Accepting Twitter took me a while – in fact, there’s a pretty accurate “5 stages of Twitter acceptance” chart here you should check out – http://www.socialmediatoday.com/SMC/62340. There is a learning curve, but once you’re in (as I am), most other communications tools feel slow and irrelevant.

    I can’t track how many people download via my tweets, but my sales ARE very trackable. The biggest issue for me is that most just aren’t reading on ereaders yet-it’s the future, but it’s not the present. I need to get out some paper books! (I think the Kindle’s a great idea, but Amazon shouldn’t be making hardware. Apple could kill Kindle if it wanted to – and I hope they do.)

    Thanks for buying the book, and tell all your friends! (Unless you hate it…!)

    Best,
    MATT

  3. Jeffery Herrity

    Hi Matt –

    started reading it last night, enjoying it so far – and will definitely let you know what I think, and WILL tell friends.

    Thanks for the primer on Twitter, I will drink that kool-aid for my own purposes as well as determine how it is something that can possibly benefit us in our marketing efforts. We are willing to try anything that is unique and can create a following – isn’t that what all writers want? We are still so early into this experiment – so much to learn and so many mistakes we may make!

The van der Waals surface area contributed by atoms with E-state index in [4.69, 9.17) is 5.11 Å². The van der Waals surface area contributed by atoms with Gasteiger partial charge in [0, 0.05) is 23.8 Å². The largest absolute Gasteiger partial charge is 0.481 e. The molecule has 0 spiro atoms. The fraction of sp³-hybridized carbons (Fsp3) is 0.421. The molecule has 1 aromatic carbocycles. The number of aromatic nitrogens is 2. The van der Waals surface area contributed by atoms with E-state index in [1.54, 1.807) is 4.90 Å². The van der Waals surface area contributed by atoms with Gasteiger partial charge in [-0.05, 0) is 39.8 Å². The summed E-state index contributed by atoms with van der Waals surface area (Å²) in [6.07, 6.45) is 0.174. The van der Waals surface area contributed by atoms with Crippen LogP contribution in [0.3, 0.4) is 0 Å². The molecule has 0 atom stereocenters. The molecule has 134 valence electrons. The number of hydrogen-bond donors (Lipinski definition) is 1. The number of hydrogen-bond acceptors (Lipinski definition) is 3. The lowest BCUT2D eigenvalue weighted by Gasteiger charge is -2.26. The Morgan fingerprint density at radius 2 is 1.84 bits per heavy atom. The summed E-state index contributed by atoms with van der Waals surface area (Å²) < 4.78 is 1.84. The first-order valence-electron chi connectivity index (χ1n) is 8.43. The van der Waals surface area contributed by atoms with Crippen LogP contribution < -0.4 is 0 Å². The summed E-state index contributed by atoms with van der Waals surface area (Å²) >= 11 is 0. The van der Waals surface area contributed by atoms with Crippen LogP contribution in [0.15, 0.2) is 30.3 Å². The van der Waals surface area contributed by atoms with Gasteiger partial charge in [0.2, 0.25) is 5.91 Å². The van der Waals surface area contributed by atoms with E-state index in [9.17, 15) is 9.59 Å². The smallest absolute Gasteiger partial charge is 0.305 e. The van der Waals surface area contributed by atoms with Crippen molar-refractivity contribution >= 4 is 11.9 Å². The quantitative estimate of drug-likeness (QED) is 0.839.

As for the Kindle – I was a very early adopter and have loved it ever since. Got the ‘new’ one – Kindle 2 – and must say that I prefer the feel of the Kindle 1. I doubt ereaders will ever shut down a library, but may open up literature to a younger generation that doesn’t see the joy of book collecting, but is happy to read. It’s more about how the industry will cope with such divergent approaches.

    Cheers
    Jeff